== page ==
Evan Romano, St. Rose sophomore, scoots past his Roselle Catholic opponent. Hal Brown photo
Evan Romano, St. Rose sophomore, scoots past his Roselle Catholic opponent. Hal Brown photo

Losing is never good, but it’s tolerable when a team can glean some good things from it. The St. Rose of Belmar boys basketball team is a prime example.

Ranked No. 11 in the state, the Purple Roses went up against No. 1 ranked Roselle Catholic in the NJSIAA Non-Public B championship game. After losing to the Rams by 21 while playing undermanned in the regular season, St. Rose held a one-point lead entering the fourth quarter before eventually falling, 68-59, at Rutgers’ Jersey Mike’s Arena in New Brunswick March 3.

PHOTO GALLERY: St. Rose Boys Basketball Finals

The good news is that the Purple Roses were able to compete with a national powerhouse. The better news is that every player who got minutes in the game will be back next year.

“And that means we’re gonna be one year more experienced – which matters,” second-year coach Brian Lynch said. “We’re gonna be a little older and a little more developed. Hopefully tonight gave us a chance to get out there for people to see what we have and be recognized as one of better teams in the state.”

Lynch was not surprised at the way his team battled. He noted in the first game with Roselle Catholic the Roses were without injured freshman forward Jayden Hodge and had several other players fighting illness.

“I was disappointed we couldn’t have our full squad to give ourselves a real chance in that game,” he said. “I thought tonight we were playing good basketball before this, we were healthy, and I thought we did have a chance to at least give them a real fight. And we did.

“We came out here to win it. We were up early in the fourth quarter and just maybe don’t have the experience to close it. They’re so explosive, they go on runs that are tough to stop. It’s usually mostly done by their defense. The guys did a great job, I’m proud of them.”

Junior forward Matthew Hodge, who transferred from Belgium with younger brother Jayden last summer, feels the Roses’ time on the big stage will pay dividends next year.

“It’s a great experience for everybody,” said Hodge, who had 19 points, eight rebounds, two assists and two steals. “For us it’s a great motivation. Being able to play here at Rutgers against a team like this with such good players was unbelievable and I think that’s gonna help us for next year for sure.”

Sophomore Bryan Ebeling, a transfer from Italy, noted it was the first time he got to play in such a setting.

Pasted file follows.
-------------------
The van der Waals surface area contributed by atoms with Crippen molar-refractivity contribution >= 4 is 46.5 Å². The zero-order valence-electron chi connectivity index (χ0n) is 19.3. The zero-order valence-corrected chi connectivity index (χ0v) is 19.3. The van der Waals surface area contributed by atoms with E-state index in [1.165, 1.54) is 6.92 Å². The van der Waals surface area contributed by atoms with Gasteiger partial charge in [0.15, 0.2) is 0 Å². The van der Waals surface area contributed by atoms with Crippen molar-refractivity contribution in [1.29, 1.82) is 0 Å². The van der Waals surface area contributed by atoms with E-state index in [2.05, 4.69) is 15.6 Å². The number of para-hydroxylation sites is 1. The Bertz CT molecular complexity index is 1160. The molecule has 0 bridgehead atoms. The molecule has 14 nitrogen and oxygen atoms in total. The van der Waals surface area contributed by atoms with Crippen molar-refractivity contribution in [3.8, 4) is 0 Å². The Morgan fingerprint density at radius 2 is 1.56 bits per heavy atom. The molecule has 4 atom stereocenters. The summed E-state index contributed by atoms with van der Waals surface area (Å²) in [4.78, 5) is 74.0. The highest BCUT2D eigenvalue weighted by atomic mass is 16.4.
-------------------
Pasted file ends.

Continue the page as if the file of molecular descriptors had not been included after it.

“This was an amazing experience,” Ebeling said. “I’ve never been in a building like this. I used to play in small gyms every day. And the crowd here was crazy. It feels like it’s not real.”

It was very real. And the best part for St. Rose is, all its key players have another shot at it.

“It’s gonna be a really good future for us,” Ebeling said. “We have a really good chance to win. We want that for real.”

It looked like they might do it for real against the state’s top team. Trailing 35-25 early in the third quarter, Peter Mauro and Ebeling scored every point in a 12-0 run to give the Roses a two-point lead. Gio Panzini’s bucket to end the quarter put St. Rose up 44-43 and optimism was running high.

But the Rams opened the final quarter with a 9-1 run and the Roses could get no closer than four the rest of the way.

“We kept our composure, we kept playing in the third quarter, everything went our way,” Matthew Hodge said. “And that was our mindset going into the fourth quarter too. But we know who we were playing against. They came on strong in that fourth quarter and that kind of hurt us.”

Ebeling felt that St. Rose had to overcome a few nerves before it got going.

“At the beginning we were a little excited, the gym was so big,” he said. “In the locker room at halftime coach tried to motivate us and light a fire for that third quarter to try to get back and win.”

Mauro was big in the comeback and finished with 12 points, while Panzini had eight points and four steals, Evan Romano had nine points and Jayden Hodge had four rebounds, two assists and five steals.

“(Having Jayden) makes us feel better because we can play as a whole,” Matthew Hodge said of his brother. “Even though he’s struggling a little it doesn’t matter, he’ll bring the intensity every game and he’ll be creative on offense every time.”

The bottom line is, while it may have been a loss, it planted the seeds for a potentially better 2023-24 season after the Roses finished 24-5 this year.  

“One hundred percent this will keep us motivated,” Hodge said. “This will keep us hungry to do the same thing next year, or maybe even better.”

Entering this season, St. Rose had an entirely new team playing the regular rotation. Lynch warned that the Roses had to develop cohesion in order to do great things, and they managed just that.  

“We’re a new team, everybody’s new,” Ebeling said. “I come from Italy; we have two guys from Belgium. But we had great chemistry and we’re gonna be a great team.”

Hodge added that, “It was hard at the beginning, and it was a lot of figuring out things at the start. But the most important thing is what we want to be known for as a culture at St. Rose — and that’s being a family and I think that we’ve accomplished that now with our team.”

It takes a group of special personalities to develop a family atmosphere. It takes dedication, loyalty, sacrifice and looking out for each other. Lynch feels his guys displayed all of that.

“I’m really lucky, this team is tremendous,” the coach said. “We have great ambassadors for the school. We don’t have one bad apple. Every kid is an absolute joy and is good to work with. I’m very lucky.”